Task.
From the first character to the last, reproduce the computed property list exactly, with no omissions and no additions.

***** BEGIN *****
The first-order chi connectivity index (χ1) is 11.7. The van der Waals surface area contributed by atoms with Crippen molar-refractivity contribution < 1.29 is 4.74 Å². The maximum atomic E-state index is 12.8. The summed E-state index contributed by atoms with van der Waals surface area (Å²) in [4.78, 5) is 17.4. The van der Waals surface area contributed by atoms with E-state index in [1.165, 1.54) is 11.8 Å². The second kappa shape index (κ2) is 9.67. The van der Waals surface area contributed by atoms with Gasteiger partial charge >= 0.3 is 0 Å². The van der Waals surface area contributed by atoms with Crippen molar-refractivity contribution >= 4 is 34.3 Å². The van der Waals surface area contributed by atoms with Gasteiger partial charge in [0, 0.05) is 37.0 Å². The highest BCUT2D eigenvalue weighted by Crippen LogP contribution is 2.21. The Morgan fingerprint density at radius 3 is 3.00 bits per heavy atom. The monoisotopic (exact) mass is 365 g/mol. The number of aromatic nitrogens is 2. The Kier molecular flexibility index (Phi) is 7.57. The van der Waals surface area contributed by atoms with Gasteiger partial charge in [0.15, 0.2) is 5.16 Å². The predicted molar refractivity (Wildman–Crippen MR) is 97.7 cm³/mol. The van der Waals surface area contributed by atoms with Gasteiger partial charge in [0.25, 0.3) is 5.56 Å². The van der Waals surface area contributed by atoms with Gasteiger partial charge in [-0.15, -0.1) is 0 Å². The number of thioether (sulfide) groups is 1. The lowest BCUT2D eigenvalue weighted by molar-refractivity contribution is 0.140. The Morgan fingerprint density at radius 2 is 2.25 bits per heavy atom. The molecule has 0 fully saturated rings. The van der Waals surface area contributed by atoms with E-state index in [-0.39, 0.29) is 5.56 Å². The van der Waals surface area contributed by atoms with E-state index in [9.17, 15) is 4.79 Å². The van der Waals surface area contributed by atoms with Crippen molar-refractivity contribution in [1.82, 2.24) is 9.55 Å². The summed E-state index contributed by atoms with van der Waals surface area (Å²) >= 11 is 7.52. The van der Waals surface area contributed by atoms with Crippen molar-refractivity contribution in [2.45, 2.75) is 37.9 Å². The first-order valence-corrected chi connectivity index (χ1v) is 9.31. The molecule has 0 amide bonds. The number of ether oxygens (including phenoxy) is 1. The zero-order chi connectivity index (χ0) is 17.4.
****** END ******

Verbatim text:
The first-order chi connectivity index (χ1) is 11.7. The van der Waals surface area contributed by atoms with Crippen molar-refractivity contribution < 1.29 is 4.74 Å². The maximum atomic E-state index is 12.8. The summed E-state index contributed by atoms with van der Waals surface area (Å²) in [4.78, 5) is 17.4. The van der Waals surface area contributed by atoms with E-state index in [1.165, 1.54) is 11.8 Å². The second kappa shape index (κ2) is 9.67. The van der Waals surface area contributed by atoms with Gasteiger partial charge >= 0.3 is 0 Å². The van der Waals surface area contributed by atoms with Crippen molar-refractivity contribution >= 4 is 34.3 Å². The van der Waals surface area contributed by atoms with Gasteiger partial charge in [0, 0.05) is 37.0 Å². The highest BCUT2D eigenvalue weighted by Crippen LogP contribution is 2.21. The Morgan fingerprint density at radius 3 is 3.00 bits per heavy atom. The monoisotopic (exact) mass is 365 g/mol. The number of aromatic nitrogens is 2. The Kier molecular flexibility index (Phi) is 7.57. The van der Waals surface area contributed by atoms with Gasteiger partial charge in [0.15, 0.2) is 5.16 Å². The predicted molar refractivity (Wildman–Crippen MR) is 97.7 cm³/mol. The van der Waals surface area contributed by atoms with Gasteiger partial charge in [0.25, 0.3) is 5.56 Å². The van der Waals surface area contributed by atoms with Gasteiger partial charge in [-0.15, -0.1) is 0 Å². The number of thioether (sulfide) groups is 1. The lowest BCUT2D eigenvalue weighted by molar-refractivity contribution is 0.140. The Morgan fingerprint density at radius 2 is 2.25 bits per heavy atom. The molecule has 0 fully saturated rings. The van der Waals surface area contributed by atoms with E-state index in [-0.39, 0.29) is 5.56 Å². The van der Waals surface area contributed by atoms with E-state index in [9.17, 15) is 4.79 Å². The van der Waals surface area contributed by atoms with Crippen molar-refractivity contribution in [1.82, 2.24) is 9.55 Å². The summed E-state index contributed by atoms with van der Waals surface area (Å²) >= 11 is 7.52. The van der Waals surface area contributed by atoms with Crippen molar-refractivity contribution in [2.45, 2.75) is 37.9 Å². The first-order valence-corrected chi connectivity index (χ1v) is 9.31. The molecule has 0 amide bonds. The number of ether oxygens (including phenoxy) is 1. The zero-order chi connectivity index (χ0) is 17.4.